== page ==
Mapping the thematic landscape of Dabiq magazine

Julian Droogan*, Shane Peattie

*Corresponding author for this work

Research output: Contribution to journalArticlepeer-review

9 Citations (Scopus)

Abstract

This article presents a thematic network analysis of Dabiq—a prominent English-language e-magazine produced by the Islamic State. Through formal qualitative analysis, the article examines the e-magazine’s first 13 issues in order to better understand its structure, evolution and intended audiences. In terms of structure, thematic network analysis provides a comprehensive and holistic understanding of Dabiq’s themes, identifying a range of concerns that are broader and more complex than is often supposed by academic and professional commentators. In terms of evolution, this analysis reveals a thematic landscape that has demonstrated considerable dynamism over four distinct phases throughout the magazine’s publication. In terms of understanding audiences, it is argued that Dabiq has been particularly engaged with the manipulation of group-level identities in an apparent attempt to garner support from global audiences. Themes related to allegiance, the group’s strengths and victories, and territorial expansion all feature consistently and prominently. They seek to create an in-group identity centred on victory, and to frame the Islamic State’s expansion and successes as a group achievement on behalf of Islam itself. Additionally, Dabiq provides the Islamic State with an opportunity to justify its actions and its religious authenticity to a broader Muslim audience, and thus provide the Islamic State with legitimacy beyond its borders. Recognising these thematic dynamics will be important for those engaged in counter-messaging and the development of counternarratives.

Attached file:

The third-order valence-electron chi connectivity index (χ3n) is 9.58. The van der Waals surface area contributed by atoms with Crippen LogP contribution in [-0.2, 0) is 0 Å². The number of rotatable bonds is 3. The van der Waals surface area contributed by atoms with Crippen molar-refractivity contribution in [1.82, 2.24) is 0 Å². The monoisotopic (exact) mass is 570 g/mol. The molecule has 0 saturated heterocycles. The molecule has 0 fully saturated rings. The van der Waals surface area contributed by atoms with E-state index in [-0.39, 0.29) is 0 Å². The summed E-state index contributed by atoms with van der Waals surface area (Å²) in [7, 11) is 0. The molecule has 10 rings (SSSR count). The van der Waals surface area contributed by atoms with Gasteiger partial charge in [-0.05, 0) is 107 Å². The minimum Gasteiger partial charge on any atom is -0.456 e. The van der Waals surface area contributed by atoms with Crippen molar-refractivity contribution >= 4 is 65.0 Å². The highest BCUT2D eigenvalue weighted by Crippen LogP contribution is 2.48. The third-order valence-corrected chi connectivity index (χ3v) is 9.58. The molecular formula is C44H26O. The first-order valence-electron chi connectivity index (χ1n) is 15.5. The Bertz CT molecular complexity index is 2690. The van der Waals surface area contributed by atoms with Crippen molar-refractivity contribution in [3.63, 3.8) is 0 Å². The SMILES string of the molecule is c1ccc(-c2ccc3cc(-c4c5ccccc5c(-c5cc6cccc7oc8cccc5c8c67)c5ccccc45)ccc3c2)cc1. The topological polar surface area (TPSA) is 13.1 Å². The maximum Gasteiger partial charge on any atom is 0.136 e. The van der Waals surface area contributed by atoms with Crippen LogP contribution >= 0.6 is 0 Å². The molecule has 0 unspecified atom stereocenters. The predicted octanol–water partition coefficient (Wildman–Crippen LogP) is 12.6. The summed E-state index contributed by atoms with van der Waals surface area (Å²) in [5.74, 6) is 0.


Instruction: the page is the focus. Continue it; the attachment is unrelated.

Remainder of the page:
Original languageEnglish
Pages (from-to)591-620
Number of pages30
JournalAustralian Journal of International Affairs
Volume71
Issue number6
Early online date2017
DOIs
Publication statusPublished - 2017

Keywords

  • Dabiq
  • Islamic State
  • jihadism
  • terrorist propaganda
  • violent extremism

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